Heightened competition and currency fluctuations limit FMCG growth

18 June 2018 Consultancy.uk 4 min. read
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Large fast moving consumer goods (FMCG) companies have seen their revenue growth and operating profit growth slashed significantly in the past years. New analysis shows currency headwinds, divestment, and an increasingly competitive market as major causes.

As the ecommerce boom continues to eat into the profits of traditional retailers across the global market, currencies fluctuate dramatically, and geopolitical instability threatens to hit imports and exports with tariffs amid a major trade war, large consumer goods companies face a rapidly changing environment. As a result, while the consumer goods segment can expect global demand to rise, key developing markets such as Brazil, Russia, India and Mexico have undergone periods of slower than expected growth.

Most notably, the largest entities in China’s consumer goods economy have seen revenue growth fall as much as 60%, with foreign owned fast moving consumer goods firms taking a particularly hard knock. To better understand the global changes, and explore how firms might shield themselves from the effects of disruption, Bain & Company has published a paper into the key trends of the market.

Revenue and profit growth declines

Aside from slowdowns in developing markets, consumer package goods (CPG) companies face other challenges, such as undergoing a number of divestitures, and acquisitions – with the former tending to outstrip the latter, while also creating integration factors. Furthermore, considerable shifts in consumer tastes have taken place, resulting in uncertainty for CPG portfolios, particularly as some types – such as craft beer – are hard to develop at scale. Big brands are also finding it increasingly difficult to compete against smaller more nimble operators meanwhile, which are 65% more likely to outgrow their category. While finally, CPG companies are increasingly facing pressure from activist investors, creating additional board level uncertainties.

The result of the host of factors, among others, has seen the industry see growth slow from 7.7% annually between 2006-2011 to 0.7% between 2012-2016. The average yearly operating profit growth, meanwhile, has dropped from 6.1% over the same period, to 1.3%.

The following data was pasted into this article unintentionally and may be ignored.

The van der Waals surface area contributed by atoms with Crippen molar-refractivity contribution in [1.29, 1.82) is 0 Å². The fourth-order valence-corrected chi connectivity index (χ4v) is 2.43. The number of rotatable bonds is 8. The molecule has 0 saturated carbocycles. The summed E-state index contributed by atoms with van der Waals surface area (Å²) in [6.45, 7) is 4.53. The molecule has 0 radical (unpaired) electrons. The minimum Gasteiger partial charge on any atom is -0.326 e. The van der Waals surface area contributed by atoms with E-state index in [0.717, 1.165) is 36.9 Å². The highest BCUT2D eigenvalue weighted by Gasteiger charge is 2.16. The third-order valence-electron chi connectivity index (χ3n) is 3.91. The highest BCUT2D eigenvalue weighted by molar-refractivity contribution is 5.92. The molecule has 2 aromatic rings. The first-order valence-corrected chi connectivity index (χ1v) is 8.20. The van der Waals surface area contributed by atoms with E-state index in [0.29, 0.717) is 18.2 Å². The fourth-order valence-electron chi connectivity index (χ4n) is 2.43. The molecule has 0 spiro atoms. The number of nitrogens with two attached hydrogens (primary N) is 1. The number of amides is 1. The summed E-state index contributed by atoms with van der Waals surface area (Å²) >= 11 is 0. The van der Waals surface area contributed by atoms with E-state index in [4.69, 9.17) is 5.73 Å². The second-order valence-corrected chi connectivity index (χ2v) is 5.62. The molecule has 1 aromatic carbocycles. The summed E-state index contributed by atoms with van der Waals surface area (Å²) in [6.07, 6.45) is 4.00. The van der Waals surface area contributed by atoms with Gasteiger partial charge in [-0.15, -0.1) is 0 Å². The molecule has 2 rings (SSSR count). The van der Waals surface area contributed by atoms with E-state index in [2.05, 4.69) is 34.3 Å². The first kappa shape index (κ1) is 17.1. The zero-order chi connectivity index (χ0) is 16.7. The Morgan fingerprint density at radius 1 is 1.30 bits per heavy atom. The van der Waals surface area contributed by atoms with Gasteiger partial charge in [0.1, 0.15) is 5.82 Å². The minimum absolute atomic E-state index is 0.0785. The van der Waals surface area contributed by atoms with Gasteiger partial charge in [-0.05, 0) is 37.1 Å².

Major impacts on growth

In terms of concrete numbers, the firm notes that foreign exchange difference, mainly the appreciation of the $/€ contributed -3.3 percentage points of the growth decline, followed by the M&A policy environment – which contributed -1.8 percentage points to the decline. Loss of performance related to market categories and performance, organic growth, contributed -0.7 and -1.3 percentage points respectively.

The segment faces a number of different challenges to overcome – with large brands seeing declines across the board in almost all segments, between 2012 and 2016. The UK soft drink market took a significant shift with large brands losing 12% of their market share over the period to small brands, while China and Brazil saw 9% and 7% shifts in the same direction respectively.

Top consumer package goods firms market share slide

In the packaged food segment, the US saw the most significant shift of 6% away from large brands to small brands, while China and the UK were the only regions to see positive shifts for large brands – at around 1% market share growth respectively. The beauty and personal segment has seen only slight movement in favour of small brands in the period, at around 3% shift in favour of small brands.

The sector is facing continued pressure, with changing consumer behaviour about the kind of stores they visit, including online; finding sustainable and predictable growth is unlikely to become easier in the coming period, with new markets such as Nigeria and Myanmar relatively unpredictable, while protectionism mounts; a shift in consumer behaviour to shop around; as well as uncertainties around scale costs and benefits. Over the longer term, researchers expect that many will likely see revenue growth rebound to around 5%.